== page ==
Marques Toliver is living the dream. In a world where most people struggle to make one lifelong target come true, he's capably frolicking with many: he's a magazine editor (for Love Is The Law), a model, a producer and a burgeoning soul legend. His weapon of choice is the violin – not your typical soul instrument – though he is an exceedingly talented mult-instrumentalist as well. His origin story is riddled with luck; Kyp Malone (of TV On The Radio) stumbled upon him busking in Brooklyn, and not long later his musical world exploded, with everyone as far as Adele gushing praises. Now based in London, the native Floridian is set to deliver his much-anticipated debut LP, Land Of CanAan on May 14th.
Last year's single 'Magic Look' is an R&B-tinged effort, slathered in smooth bass licks and Toliver's golden voice - the way he manipulates his voice into luscious lows and frail falsettos is stunning, his command over his vocal chords is masterful and effortless. The track itself is peppered with violin puncture wounds and classic 90s hip-hop percussion. Acoustic guitar-led number 'Weather Man' recalls BBCs Sound Of 2012 winner, Michael Kiwanuka - their voices are pretty dissimilar (other than that iconic soulful twang), but the strummed soul-folk bears a strong resemblance. However, Toliver employs an array of jazzy brass which distance him from Kiwanuka - he may be in the UK now, but he can't escape those American roots.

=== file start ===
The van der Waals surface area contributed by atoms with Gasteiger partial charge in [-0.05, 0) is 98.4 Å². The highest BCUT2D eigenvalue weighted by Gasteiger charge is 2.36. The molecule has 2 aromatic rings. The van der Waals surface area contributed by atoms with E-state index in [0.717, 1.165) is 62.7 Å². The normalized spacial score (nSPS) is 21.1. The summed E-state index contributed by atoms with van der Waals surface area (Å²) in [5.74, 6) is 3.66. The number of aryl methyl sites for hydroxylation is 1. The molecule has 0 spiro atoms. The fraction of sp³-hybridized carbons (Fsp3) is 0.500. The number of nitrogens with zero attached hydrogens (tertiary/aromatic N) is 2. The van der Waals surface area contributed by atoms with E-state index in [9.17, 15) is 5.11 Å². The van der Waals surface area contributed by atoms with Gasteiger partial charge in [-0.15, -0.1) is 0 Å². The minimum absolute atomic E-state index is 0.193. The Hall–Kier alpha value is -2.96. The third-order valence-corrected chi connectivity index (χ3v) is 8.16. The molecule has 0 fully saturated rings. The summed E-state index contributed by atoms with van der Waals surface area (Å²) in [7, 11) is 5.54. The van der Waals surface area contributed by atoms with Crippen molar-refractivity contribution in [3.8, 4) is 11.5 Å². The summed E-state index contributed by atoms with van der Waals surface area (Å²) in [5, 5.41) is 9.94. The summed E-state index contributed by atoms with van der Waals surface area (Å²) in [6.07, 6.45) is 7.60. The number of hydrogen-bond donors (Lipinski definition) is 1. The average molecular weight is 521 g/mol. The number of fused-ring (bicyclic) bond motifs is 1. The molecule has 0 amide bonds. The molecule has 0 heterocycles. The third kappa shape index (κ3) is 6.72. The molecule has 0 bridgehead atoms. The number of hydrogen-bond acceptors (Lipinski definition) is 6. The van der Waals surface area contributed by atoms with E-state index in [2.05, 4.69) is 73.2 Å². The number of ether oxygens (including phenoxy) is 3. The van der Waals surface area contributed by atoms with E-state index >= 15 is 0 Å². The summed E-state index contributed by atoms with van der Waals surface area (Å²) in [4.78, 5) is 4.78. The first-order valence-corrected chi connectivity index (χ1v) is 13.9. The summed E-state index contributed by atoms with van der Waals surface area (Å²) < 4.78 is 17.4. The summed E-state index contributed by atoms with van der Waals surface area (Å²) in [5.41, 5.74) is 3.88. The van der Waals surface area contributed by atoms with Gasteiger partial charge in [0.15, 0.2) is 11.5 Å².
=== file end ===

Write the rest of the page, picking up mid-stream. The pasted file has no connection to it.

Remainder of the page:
Explaining the basis of his record, Toliver states: "It's inspired by 'My Bondage My Freedom' the autobiography of black abolitionist Frederick Douglass, The Curse of Ham, and the music of now. I read Frederick Douglass' book in school, and there was a line in there about the slaves singing, 'oh Canaan, sweet Canaan, I am bound to the land of Canaan.'" While the inspirations for Land Of CanAan are steeped in religion and the horrors of slavery, the music doesn't seem to be about tackling these issues - it's not a record of confrontation, or discussing deep social issues, or of protest; it's about faith in life and love, it's about the freedom of happiness. Perhaps that's a misinterpretation, as previous tracks 'White Sails' and 'Charter Magic' do indeed seem to have deeper subtexts, but regardless, there's a clear message of love throughout.
'Control' is chamber-soul. Adorned with sunlit piano and cinematic 60s strings, the cut rekindles memories of classic soul artists like Stevie Wonder or Al Green - Toliver and the backing singers even reimagine phrases from 'Ain't No Mountain High Enough', if the aged feel wasn't strong enough. 'Try Your Best' opens like a rabble-rousing ditty from a Disney film. Twinkling glocks and shimmering violins meld behind Toliver's delicate tones: "The sun is shining light in wonderland." 'Stay' highlights his prowess as a violinist, with Romantic (as in the musical era) refrains acting as a focal point - it's one of the only moments on the record where his voice isn't hogging the entire spotlight.
By the second or third track, you'll have completely forgotten that this is a debut album. There's nary a misstep, much less a weak link. Soul is very much a genre back in the forefront of the public eye, with Adele, Kiwanuka, parts of Frank Ocean and a slew of other up-and-comers all heralding its comeback. Toliver joins the ranks of neo-soul acts bringing back the genre with a vengeance - his unique twist on the style is very welcomed, and ensures that he's creating wonderful, engrossing sounds that get people hooked from the first few bars. Land Of CanAan is essentially flawless, already a real contender for one of the year's greatest releases, and it couldn't be a more perfect introduction to his musical career.